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A good account of his life and ideas
on 8 January 2014
In his Preface McGrath writes that this biography is based in the first instance on what Lewis himself has written, with the intention of making the development of his ideas the main concern of the book. Fortunately that has not precluded an excellent narrative of many other aspects of the life of this "eccentric genius": this is by no means a purely intellectual history.
Lewis, a voracious reader since early childhood, describes short mystical experiences at the age of about six - one triggered by reading Beatrix Potter's Squirrel Nutkin! But he lost his Christian faith by the age of 17.
There follow fine chapters about Lewis' service in the trenches, his cool relationship with his father, and his unusual one with Mrs Moore (mother figure - and probably more - to replace his own beloved mother who had died when Lewis was nine years old), his studies (Classics and English, winning Firsts in both) at Oxford, his eventual appointment at the age of 26 as a Fellow of Magdalen College to teach English Literature. He was making a name for himself as an academic, but during these years there was no significant development in his attitude to religion. His outlook was rationalistic and he had come to dismiss his childhood glimpses of the ineffable as meaningless.
And then, a third of the way through the book, comes Lewis' conversion. The stimulus for him was the reading of the great writers of the Middle Ages, whose imaginative sense of a unified and cosmic world order was so different from the vision of the essential meaninglessness that had been reinforced by the Great War.
His conversion began with a belief in God in 1930. That was still Theism. But by the autumn of 1931 he had come to accept Christianity. An evening's discussion with his friend J.R.R.Tolkien had made him realize that myths embodied deep meanings; and the myth of Christianity then appeared to Lewis to embody the deepest meaning of all, one that corresponded most closely to reality. By the following summer he had come to accept the divinity of Christ. As secular humanist I have problems with this: valuing myths is one thing, but accepting a myth as a literal truth is quite another.
During the Second World War Lewis became an exponent of Christian belief: in "The Problem of Pain" (1940) he aimed to give a Christian context to human suffering, and its success led to him being invited to be the "voice of faith" in four series of talks for the BBC, and he was also invited to give talks about Christianity at RAF stations. In these talks he found a simple way of talking about religion that could be understood by people who were not academics. The BBC talks were eventually reworked to become in 1952 his famous book "Mere Christianity". In it he produced Christian teaching free of all denominational issues, though the denominations will are necessary to give various elaborations to a common basis and to provide structures which are essential for Christian living. McGrath is good on the strengths and weaknesses of that book.
Before "Mere Christianity" Lewis had published the witty and immensely popular "Screwtape Letters" in which a senior devil advises a junior devil how to lead his patient to our father below. The book brought him fame in the United States. His imaginative approach broadened out into conveying some of his ideas in the form of fiction about other worlds.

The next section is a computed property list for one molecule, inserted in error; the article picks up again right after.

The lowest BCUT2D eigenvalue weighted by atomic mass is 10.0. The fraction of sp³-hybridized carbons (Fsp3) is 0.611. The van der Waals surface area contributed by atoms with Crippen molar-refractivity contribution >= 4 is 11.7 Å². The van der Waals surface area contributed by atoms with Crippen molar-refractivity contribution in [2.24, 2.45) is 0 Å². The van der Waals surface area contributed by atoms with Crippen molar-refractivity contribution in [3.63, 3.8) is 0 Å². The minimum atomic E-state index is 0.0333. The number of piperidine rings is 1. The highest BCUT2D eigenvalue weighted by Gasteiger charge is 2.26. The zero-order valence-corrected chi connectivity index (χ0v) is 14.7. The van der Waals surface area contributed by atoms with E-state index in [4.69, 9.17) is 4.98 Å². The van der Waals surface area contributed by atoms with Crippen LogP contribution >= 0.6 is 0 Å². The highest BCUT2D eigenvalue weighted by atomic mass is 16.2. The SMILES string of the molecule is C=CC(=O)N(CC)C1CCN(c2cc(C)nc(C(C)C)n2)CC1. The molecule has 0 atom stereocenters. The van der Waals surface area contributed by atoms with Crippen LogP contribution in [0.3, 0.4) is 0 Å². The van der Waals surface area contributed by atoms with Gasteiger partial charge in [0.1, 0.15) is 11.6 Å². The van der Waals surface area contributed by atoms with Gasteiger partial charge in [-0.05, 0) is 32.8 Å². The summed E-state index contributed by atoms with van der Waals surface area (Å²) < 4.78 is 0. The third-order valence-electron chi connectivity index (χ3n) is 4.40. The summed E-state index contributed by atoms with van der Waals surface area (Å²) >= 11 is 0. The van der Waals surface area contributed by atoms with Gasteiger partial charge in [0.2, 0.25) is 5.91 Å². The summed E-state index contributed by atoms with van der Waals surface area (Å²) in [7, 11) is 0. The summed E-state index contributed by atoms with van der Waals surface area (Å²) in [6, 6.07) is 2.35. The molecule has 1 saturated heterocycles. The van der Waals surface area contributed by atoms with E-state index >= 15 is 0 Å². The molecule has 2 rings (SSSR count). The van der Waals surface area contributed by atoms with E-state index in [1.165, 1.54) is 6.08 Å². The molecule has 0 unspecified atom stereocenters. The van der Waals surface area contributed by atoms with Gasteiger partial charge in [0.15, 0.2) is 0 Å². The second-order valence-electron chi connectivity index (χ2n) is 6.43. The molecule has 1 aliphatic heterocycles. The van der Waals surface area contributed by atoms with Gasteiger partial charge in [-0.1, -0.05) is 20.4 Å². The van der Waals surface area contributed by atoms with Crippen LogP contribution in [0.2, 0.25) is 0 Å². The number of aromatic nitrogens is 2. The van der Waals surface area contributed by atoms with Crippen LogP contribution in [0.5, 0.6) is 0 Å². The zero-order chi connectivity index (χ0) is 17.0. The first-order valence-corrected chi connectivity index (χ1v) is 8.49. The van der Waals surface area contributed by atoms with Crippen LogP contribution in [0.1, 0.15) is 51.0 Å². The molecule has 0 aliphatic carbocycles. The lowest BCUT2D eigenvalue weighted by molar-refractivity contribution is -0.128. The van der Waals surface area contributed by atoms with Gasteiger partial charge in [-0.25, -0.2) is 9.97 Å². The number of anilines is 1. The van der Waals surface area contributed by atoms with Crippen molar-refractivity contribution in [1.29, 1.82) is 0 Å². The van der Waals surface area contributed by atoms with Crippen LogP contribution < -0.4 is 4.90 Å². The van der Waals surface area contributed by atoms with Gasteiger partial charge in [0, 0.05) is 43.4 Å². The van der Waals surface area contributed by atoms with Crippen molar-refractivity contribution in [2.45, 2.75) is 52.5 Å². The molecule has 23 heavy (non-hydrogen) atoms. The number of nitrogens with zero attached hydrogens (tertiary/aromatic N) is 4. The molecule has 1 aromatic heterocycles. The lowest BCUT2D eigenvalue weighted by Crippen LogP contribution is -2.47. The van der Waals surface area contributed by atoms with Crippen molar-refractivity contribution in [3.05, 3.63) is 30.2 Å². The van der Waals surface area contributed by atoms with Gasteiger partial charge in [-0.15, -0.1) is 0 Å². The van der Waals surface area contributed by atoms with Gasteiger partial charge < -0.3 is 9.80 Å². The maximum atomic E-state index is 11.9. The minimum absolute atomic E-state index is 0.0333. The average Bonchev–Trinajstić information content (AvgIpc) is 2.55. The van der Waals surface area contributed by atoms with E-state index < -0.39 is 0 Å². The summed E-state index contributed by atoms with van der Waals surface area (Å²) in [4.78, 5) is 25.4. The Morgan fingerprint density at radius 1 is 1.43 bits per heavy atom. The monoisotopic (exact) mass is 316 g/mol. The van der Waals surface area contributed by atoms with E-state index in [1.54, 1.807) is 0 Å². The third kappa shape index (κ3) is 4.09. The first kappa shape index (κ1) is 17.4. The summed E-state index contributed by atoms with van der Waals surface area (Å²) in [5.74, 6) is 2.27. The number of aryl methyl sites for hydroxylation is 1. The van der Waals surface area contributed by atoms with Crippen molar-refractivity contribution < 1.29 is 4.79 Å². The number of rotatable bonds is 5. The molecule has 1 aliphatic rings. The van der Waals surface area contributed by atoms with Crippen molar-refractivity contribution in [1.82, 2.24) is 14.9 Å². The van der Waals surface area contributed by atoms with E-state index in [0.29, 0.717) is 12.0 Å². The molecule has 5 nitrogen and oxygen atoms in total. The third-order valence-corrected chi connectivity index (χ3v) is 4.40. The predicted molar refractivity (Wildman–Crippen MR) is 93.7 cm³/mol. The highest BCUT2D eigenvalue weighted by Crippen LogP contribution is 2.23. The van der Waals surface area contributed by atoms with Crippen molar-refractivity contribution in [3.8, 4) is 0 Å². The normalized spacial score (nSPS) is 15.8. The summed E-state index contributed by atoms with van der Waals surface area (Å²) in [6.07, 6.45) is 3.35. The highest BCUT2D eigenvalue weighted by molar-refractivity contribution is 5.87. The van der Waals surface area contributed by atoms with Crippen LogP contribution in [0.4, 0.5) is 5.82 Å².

Fiction about other worlds was already being written by, for example H.G.Wells, who had used it to promote science as a secular religion. Lewis would use his own novels - beginning with the Ransom Trilogy (1938 to 1945) - to convey a fundamentally religious vision and indeed to show up the some of the dangerously materialist ideas of his time.
As he turned to writing popular books of this kind, he met with much hostility in the English Department at Oxford and Lewis was passed over three times for professorships. (This would contribute to his acceptance in 1955 of a Professorship of Medieval and Renaissance Literature at Cambridge.) Even his friendship with Tolkien cooled: the latter felt that Lewis' creation of other worlds were unacknowledged borrowings from Tolkien's own work. An encounter with the Christian philosopher Elizabeth Anscombe in 1948 made him lose confidence in the reasoning of his academic apologetics for Christianity, and reinforced the turn to conveying his religious ideas in fiction.
And so to the seven "Chronicles of Narnia" novels, written for children, which were published between 1950 and 1956. In "The Lion, the Witch and the Wardrobe", four children cross a threshold into another world which "you cannot forget once you have gone", which helps us "to imagine our world differently". The world of Narnia is only temporarily ruled by the White Witch, but it expects the return of the noble lion Aslan. The theme of the Chronicles, like that of Christianity, is Creation, Fall, Redemption and Final Consummation. Lewis' deep knowledge of medieval and Renaissance literature, of Plato and neo-Platonism, also helped to shape the books.
In 1956, at the age of 57, Lewis married the American Jewish-born ex-atheist, ex-communist and divorcee, Joy Davidson. In 1946 she had been influenced by Lewis' writings to embrace religion and had travelled to England in 1952 with the explicit purpose of establishing a close relationship with him. He found in her an intellectual companion, but it seems that he married her to enable her to stay in England and be allowed to earn a living there. Six months later she was diagnosed with cancer, of which she died four years later. What had begun as a marriage of convenience had become one of love, and Lewis was devastated by her death.
In "A Grief Observed" (1961), he showed how severely his faith was tested, but how he came through it in the end. His own health deteriorated severely in 1961 and he died in 1963.